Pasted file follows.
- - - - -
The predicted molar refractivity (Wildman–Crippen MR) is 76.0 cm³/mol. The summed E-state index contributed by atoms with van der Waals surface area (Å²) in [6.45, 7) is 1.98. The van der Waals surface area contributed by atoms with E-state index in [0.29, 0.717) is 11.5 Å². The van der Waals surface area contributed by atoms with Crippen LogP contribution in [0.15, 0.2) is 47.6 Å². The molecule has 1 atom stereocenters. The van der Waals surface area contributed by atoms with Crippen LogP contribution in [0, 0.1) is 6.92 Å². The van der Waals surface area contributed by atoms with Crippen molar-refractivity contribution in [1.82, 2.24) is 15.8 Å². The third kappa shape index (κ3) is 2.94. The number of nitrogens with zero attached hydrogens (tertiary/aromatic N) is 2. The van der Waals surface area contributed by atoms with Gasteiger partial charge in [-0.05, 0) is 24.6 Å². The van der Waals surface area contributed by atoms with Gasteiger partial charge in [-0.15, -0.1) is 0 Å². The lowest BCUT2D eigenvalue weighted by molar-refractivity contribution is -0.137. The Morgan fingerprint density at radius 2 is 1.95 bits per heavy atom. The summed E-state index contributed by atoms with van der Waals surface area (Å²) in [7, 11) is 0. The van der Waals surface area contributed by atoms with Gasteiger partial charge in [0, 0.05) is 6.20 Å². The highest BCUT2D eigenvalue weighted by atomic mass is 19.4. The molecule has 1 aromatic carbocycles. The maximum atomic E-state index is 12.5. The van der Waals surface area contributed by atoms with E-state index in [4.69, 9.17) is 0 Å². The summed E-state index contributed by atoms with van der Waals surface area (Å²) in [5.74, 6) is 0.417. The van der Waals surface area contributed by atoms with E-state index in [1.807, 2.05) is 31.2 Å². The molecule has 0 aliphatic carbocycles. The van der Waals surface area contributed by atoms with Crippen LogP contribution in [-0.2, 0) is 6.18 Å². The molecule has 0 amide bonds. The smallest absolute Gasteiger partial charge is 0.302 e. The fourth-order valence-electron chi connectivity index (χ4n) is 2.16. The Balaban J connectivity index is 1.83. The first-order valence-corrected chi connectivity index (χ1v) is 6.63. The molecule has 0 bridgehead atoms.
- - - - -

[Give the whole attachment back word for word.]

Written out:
The predicted molar refractivity (Wildman–Crippen MR) is 76.0 cm³/mol. The summed E-state index contributed by atoms with van der Waals surface area (Å²) in [6.45, 7) is 1.98. The van der Waals surface area contributed by atoms with E-state index in [0.29, 0.717) is 11.5 Å². The van der Waals surface area contributed by atoms with Crippen LogP contribution in [0.15, 0.2) is 47.6 Å². The molecule has 1 atom stereocenters. The van der Waals surface area contributed by atoms with Crippen LogP contribution in [0, 0.1) is 6.92 Å². The van der Waals surface area contributed by atoms with Crippen molar-refractivity contribution in [1.82, 2.24) is 15.8 Å². The third kappa shape index (κ3) is 2.94. The number of nitrogens with zero attached hydrogens (tertiary/aromatic N) is 2. The van der Waals surface area contributed by atoms with Gasteiger partial charge in [-0.05, 0) is 24.6 Å². The van der Waals surface area contributed by atoms with Gasteiger partial charge in [-0.15, -0.1) is 0 Å². The lowest BCUT2D eigenvalue weighted by molar-refractivity contribution is -0.137. The Morgan fingerprint density at radius 2 is 1.95 bits per heavy atom. The summed E-state index contributed by atoms with van der Waals surface area (Å²) in [7, 11) is 0. The van der Waals surface area contributed by atoms with Gasteiger partial charge in [0, 0.05) is 6.20 Å². The highest BCUT2D eigenvalue weighted by atomic mass is 19.4. The molecule has 1 aromatic carbocycles. The maximum atomic E-state index is 12.5. The van der Waals surface area contributed by atoms with E-state index in [4.69, 9.17) is 0 Å². The summed E-state index contributed by atoms with van der Waals surface area (Å²) in [5.74, 6) is 0.417. The van der Waals surface area contributed by atoms with E-state index in [1.807, 2.05) is 31.2 Å². The molecule has 0 aliphatic carbocycles. The van der Waals surface area contributed by atoms with Crippen LogP contribution in [-0.2, 0) is 6.18 Å². The molecule has 0 amide bonds. The smallest absolute Gasteiger partial charge is 0.302 e. The fourth-order valence-electron chi connectivity index (χ4n) is 2.16. The Balaban J connectivity index is 1.83. The first-order valence-corrected chi connectivity index (χ1v) is 6.63. The molecule has 0 bridgehead atoms.